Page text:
UWS experts uncork the secret to disease-fighting wine

Date: 30/06/2002

We know a glass of wine a day can help keep the doctor away, but now researchers at the University of Western Sydney are making the humble glass of red even healthier.

Dr Geoffrey Skurray and PhD student Steven Clare from the Centre for Advanced Food Research are finding ways to boost the levels of antioxidants in our wine to better protect us from coronary heart disease and cancer.

They've discovered that simple techniques carried out in the winemaking process can actually increase the amount of these disease-fighting compounds in your favourite bottle of red.

"Wine is rich in antioxidants - compounds which have been shown to help prevent heart and vascular disease, cancer and other degenerative conditions," says Mr Clare.

"One of these antioxidants, resveratrol, is naturally found in high concentrations in grape skins.

"We're investigating the relationship between the use of pectolytic enzymes in the fermentation process and the levels of resveratrol extracted from the skins.

"Our study shows that by employing pectolytic enzymes at the maximum recommended dosage to a batch of grapes the level of resveratrol can be increased by 37%."

Mr Clare says the beauty of this discovery is that winemakers don't have to change their production methods to give significant health benefits to drinkers.

"Adding pectolytic enzymes is a technique that red winemakers already employ to aid the fermentation process and enhance the level of red colour extracted from the grapes," says Mr Clare.

"The sensory qualities of red wine are derived by leaving the grape skins in contact with the juice during fermentation. Adding the enzyme to the fermenting grapes helps to break down the grape skin cell wall and extract the colour.

"Many winemakers wouldn't be aware that adding the enzyme for colour production can also significantly increase the level of resveratrol if added in higher dosages, and therefore improve the health benefits of their wine."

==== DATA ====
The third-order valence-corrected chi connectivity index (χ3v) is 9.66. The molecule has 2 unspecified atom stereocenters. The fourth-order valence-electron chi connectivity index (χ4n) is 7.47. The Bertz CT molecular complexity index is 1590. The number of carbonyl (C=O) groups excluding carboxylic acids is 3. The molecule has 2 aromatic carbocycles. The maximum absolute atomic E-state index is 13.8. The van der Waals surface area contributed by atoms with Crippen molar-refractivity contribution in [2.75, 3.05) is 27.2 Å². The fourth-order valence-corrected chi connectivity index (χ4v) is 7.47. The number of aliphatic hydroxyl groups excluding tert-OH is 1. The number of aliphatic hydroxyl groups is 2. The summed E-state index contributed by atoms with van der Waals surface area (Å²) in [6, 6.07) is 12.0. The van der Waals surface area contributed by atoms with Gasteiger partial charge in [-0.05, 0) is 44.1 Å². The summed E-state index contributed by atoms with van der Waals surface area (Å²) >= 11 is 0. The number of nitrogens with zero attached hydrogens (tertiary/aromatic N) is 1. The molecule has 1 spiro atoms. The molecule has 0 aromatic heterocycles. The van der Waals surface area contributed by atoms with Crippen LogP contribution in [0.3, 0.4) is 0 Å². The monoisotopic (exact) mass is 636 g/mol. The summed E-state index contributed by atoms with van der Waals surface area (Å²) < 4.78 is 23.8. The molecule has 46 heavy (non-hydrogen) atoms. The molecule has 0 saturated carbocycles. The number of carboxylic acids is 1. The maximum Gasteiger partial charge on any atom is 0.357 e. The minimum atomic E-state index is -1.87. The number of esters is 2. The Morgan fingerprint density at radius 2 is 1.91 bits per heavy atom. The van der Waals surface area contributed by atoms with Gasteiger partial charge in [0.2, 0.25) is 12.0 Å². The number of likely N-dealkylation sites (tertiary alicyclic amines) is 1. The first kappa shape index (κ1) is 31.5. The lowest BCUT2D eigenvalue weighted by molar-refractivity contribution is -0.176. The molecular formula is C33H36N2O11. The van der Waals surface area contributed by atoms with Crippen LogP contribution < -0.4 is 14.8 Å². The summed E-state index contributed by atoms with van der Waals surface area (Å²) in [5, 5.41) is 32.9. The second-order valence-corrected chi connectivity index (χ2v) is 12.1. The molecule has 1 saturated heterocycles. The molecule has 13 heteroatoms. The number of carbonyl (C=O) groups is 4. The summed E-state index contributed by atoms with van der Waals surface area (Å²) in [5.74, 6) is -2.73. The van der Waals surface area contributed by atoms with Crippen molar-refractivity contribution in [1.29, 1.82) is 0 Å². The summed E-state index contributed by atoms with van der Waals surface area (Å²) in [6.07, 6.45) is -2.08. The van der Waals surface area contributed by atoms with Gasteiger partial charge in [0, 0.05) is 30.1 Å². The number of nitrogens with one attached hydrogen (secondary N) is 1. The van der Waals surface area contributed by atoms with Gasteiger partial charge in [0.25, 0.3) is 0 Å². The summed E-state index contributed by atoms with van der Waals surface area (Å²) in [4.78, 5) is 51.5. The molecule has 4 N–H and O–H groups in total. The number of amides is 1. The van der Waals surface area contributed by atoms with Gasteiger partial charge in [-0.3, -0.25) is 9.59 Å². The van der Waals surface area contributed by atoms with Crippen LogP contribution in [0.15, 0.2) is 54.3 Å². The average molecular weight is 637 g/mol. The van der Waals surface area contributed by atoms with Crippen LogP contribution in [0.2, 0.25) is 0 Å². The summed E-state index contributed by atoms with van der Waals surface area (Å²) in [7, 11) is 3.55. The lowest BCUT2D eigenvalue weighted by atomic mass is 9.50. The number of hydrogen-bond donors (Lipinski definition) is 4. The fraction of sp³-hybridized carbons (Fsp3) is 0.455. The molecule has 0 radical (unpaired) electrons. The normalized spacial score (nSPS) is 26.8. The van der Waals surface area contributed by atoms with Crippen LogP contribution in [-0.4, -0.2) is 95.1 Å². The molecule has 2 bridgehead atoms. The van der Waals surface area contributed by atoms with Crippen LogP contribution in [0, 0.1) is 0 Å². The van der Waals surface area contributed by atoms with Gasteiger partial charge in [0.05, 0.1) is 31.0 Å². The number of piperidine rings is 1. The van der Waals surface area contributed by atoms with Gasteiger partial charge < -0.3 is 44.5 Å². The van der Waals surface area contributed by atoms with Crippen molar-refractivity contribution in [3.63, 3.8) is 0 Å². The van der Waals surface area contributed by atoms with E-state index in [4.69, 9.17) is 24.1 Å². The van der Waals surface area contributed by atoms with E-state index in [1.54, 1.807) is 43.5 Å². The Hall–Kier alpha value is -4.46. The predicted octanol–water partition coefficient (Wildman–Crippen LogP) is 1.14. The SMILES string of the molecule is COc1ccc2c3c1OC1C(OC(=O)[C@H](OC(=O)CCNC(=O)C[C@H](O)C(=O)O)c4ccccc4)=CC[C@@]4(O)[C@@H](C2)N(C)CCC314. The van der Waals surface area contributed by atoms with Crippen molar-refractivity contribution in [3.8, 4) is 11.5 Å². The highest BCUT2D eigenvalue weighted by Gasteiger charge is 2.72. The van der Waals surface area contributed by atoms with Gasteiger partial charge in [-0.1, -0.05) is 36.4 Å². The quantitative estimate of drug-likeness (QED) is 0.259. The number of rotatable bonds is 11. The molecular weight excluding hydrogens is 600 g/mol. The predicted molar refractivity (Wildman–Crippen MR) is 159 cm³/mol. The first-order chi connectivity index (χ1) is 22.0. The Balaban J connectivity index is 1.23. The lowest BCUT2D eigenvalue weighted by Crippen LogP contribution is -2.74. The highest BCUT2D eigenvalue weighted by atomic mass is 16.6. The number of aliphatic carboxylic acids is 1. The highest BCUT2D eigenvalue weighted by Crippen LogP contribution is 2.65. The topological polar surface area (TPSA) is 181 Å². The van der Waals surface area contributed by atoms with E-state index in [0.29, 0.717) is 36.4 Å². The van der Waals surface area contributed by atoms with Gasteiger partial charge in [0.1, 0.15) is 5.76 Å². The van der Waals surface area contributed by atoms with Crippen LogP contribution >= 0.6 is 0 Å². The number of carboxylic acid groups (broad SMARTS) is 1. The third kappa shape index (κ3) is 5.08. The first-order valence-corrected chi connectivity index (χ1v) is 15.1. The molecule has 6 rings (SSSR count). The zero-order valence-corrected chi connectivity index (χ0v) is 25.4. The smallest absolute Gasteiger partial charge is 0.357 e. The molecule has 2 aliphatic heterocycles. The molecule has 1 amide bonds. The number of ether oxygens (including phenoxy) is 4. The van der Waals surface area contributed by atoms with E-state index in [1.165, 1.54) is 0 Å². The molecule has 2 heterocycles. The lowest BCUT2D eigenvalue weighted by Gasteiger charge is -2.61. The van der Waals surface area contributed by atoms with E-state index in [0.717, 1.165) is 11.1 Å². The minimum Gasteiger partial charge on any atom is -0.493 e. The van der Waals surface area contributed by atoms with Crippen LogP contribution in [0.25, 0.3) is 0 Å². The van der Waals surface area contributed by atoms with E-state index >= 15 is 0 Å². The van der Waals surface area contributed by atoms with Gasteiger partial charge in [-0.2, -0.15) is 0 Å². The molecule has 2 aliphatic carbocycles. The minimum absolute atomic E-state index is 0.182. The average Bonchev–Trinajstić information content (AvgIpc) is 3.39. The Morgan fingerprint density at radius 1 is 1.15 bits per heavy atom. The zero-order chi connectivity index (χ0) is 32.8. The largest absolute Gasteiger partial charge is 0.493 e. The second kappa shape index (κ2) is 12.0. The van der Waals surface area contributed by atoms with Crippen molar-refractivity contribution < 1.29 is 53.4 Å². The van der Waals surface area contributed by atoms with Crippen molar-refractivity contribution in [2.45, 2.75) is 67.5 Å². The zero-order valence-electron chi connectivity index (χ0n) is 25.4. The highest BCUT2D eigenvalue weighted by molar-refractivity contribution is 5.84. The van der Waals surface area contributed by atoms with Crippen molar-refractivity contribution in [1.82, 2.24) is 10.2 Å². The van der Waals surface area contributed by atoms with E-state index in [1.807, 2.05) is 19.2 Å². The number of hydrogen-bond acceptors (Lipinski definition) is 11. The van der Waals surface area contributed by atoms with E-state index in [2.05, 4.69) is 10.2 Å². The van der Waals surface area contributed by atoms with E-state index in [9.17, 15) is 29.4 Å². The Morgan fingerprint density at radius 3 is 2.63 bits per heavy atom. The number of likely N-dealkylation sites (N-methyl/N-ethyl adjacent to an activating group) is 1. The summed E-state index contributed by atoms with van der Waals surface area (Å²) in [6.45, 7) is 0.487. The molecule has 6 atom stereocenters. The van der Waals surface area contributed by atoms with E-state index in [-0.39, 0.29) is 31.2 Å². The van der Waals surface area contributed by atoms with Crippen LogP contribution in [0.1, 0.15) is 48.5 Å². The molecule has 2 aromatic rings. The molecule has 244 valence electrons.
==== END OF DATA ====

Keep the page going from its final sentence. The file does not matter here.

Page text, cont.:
Mr Clare says the results from the current study show that increased resveratrol levels were evident only after the grapes had undergone pressing.

"The study showed that there was little change in resveratrol levels during fermentation and the free-run stages," he says.

Mr Clare says the challenge is to ensure that increased antioxidant levels don't compromise the wine's mouthfeel.

"The pressing stage has to be to carefully controlled, because although increased pressure can result in enhanced colour and antioxidant levels, it also increases the level of tannin - too much of which can render the wine undrinkable," he says.

"We have to ensure that any modification to the traditional winemaking process does not affect the overall quality of the wine."

Mr Clare says the next step is to ensure the resveratrol levels are maintained throughout the winemaking process.

"We are investigating different contacting methods, the use of fining agents and the ageing process with respect to their impact on resveratrol levels," he says.

"We hope the various compounds in wine responsible for good health can be increased and preserved in winemaking practices.

"Ultimately we'd like to see total phenolic (antioxidant) levels clearly labelled on wine bottles so consumers can make an informed health choice about the wines they drink."

Steven Clare is presenting his findings at the 27th Annual Meeting of the American Society for Enology and Viticulture Eastern Section Conference in Baltimore, Maryland in July.

For more information or requests for interviews:
Amanda Whibley
Media Officer
Phone: 9678 7472
Mobile: 0418 438 399
Email: a.whibley@uws.edu.au